We were learning about the human body and the brain, so Ms. Elizabeth said that we’re going to go to the clinic to learn more. Before we went, we talked about how we were going to meet an MD, a Community Resources Specialist, a Physician’s Assistant, and a Nurse. As a warm-up, we had to write down a couple questions for the staff, and we drew the human brain and what was in it. The clinic was small, and the exam rooms were very small, but the people were kind. I was expecting it to be louder in the clinic, with babies crying and all that, but the experience was peaceful and they answered our questions very clearly. They were straight-up and they didn’t hesitate. Usually when I go to the doctor’s, I don’t really see any Black people in the place, but today I saw three Black people working there. I feel like there are a lot of Black people who actually want to become doctors and lawyers, but they’re not given the chance. That’s unfair, so we need to stand up for each other. I think that the country is becoming better and better, so things are changing, but it’s taking a really long time. Racism still continues, and it takes a lot of time to take that in, and once you start thinking about that you can’t stop. If I focus on my education, I don’t care if I’m Black or not, I have a chance.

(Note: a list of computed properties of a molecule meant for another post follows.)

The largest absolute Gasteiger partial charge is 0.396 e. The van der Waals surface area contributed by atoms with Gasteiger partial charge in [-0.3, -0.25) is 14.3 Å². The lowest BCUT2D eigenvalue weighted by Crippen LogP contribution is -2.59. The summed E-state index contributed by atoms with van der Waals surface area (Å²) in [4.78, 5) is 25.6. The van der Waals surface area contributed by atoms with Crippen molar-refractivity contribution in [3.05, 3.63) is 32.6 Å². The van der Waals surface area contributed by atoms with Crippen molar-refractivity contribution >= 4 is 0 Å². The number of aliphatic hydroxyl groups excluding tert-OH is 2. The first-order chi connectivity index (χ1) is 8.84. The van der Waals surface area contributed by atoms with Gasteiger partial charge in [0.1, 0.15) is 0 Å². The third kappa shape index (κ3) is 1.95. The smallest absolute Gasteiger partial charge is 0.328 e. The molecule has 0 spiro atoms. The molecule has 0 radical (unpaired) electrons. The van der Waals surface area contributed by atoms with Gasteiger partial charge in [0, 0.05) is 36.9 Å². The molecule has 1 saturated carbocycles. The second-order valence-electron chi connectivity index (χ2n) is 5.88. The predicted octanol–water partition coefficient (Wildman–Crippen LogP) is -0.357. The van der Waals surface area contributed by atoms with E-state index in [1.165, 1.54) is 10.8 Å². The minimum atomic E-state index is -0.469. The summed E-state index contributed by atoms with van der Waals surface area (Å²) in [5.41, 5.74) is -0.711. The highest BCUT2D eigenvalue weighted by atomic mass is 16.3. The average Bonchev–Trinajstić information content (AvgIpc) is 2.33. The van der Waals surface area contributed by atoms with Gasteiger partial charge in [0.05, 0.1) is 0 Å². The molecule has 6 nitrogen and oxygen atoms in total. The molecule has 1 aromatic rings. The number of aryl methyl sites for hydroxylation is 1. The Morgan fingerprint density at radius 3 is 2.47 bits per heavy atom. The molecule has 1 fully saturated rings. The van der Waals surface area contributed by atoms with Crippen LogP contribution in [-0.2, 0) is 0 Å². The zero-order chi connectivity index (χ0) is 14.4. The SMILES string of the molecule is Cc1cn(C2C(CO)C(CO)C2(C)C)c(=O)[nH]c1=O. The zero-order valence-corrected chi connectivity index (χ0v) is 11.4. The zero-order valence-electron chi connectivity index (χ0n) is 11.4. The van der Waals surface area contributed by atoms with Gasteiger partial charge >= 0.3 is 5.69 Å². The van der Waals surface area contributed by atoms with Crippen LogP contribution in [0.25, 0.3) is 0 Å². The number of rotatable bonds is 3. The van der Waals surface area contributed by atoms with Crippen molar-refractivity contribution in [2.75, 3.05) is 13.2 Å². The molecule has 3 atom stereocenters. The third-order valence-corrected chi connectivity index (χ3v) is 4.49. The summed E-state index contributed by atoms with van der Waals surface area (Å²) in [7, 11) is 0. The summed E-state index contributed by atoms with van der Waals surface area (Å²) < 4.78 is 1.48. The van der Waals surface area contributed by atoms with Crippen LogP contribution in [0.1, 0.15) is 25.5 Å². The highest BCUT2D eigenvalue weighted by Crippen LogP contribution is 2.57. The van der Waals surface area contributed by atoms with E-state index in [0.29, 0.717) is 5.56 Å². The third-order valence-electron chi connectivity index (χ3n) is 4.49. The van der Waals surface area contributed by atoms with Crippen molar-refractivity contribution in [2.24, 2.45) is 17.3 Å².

by Aliah, Kat, and Sophia, Compiled by Lisl Stadler (KVRU radio programmer)

The Southeast Seattle local radio station, KVRU 105.7, trained a few Orca students to use professional recording equipment during the march, so that students could interview each other, as well as teachers and family members. Here are a few highlights from the conversations that took place:

Q: Why do you think MLK Day is important?

A: Dr. Martin Luther King Day means protesting for justice and showing that we care about the Civil Rights Movement. He fought to stop segregation, and if segregation was still going on, African Americans would get less education and less freedom. (Samara and Rodjane, 8th Grade)

A: It’s showing we love him, and we’re doing the same thing [as him]. (Aniyah, 2nd Grade)

A: You can see a lot of people here came together to celebrate Dr. King’s life and legacy, and to me Dr. King was just a great man. (Owen, Orca parent)

Q: Why do you think we march?

A: To celebrate the people. (Lachlan, 1st Grade)

A: I think we march as a way to both remember Martin Luther King’s legacy, and to remember and like realize that the Civil Rights movement was the just the beginning. There’s still social problems going on, and what’s happened in the 60’s inspiring us to take action now. (Unknown)